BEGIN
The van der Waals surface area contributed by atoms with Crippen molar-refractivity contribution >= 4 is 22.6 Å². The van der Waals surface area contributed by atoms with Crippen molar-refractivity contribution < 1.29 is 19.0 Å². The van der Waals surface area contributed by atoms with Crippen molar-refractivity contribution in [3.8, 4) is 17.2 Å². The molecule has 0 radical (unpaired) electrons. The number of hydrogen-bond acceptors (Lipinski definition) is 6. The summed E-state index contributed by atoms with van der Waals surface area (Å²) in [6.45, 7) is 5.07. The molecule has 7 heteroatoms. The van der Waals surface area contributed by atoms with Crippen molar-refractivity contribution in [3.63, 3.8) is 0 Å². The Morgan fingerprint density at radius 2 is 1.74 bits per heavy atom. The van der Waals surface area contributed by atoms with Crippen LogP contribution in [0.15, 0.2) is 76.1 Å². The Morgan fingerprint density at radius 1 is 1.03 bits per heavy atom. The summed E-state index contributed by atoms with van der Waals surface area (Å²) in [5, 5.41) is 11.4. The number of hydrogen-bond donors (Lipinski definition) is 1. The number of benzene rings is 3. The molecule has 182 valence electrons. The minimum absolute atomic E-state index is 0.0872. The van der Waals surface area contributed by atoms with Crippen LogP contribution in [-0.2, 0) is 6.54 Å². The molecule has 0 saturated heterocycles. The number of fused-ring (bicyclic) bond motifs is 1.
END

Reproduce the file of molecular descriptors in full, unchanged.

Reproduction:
The van der Waals surface area contributed by atoms with Crippen molar-refractivity contribution >= 4 is 22.6 Å². The van der Waals surface area contributed by atoms with Crippen molar-refractivity contribution < 1.29 is 19.0 Å². The van der Waals surface area contributed by atoms with Crippen molar-refractivity contribution in [3.8, 4) is 17.2 Å². The molecule has 0 radical (unpaired) electrons. The number of hydrogen-bond acceptors (Lipinski definition) is 6. The summed E-state index contributed by atoms with van der Waals surface area (Å²) in [6.45, 7) is 5.07. The molecule has 7 heteroatoms. The van der Waals surface area contributed by atoms with Crippen molar-refractivity contribution in [3.63, 3.8) is 0 Å². The Morgan fingerprint density at radius 2 is 1.74 bits per heavy atom. The van der Waals surface area contributed by atoms with Crippen LogP contribution in [0.15, 0.2) is 76.1 Å². The Morgan fingerprint density at radius 1 is 1.03 bits per heavy atom. The summed E-state index contributed by atoms with van der Waals surface area (Å²) in [5, 5.41) is 11.4. The number of hydrogen-bond donors (Lipinski definition) is 1. The number of benzene rings is 3. The molecule has 182 valence electrons. The minimum absolute atomic E-state index is 0.0872. The van der Waals surface area contributed by atoms with Crippen LogP contribution in [-0.2, 0) is 6.54 Å². The molecule has 0 saturated heterocycles. The number of fused-ring (bicyclic) bond motifs is 1.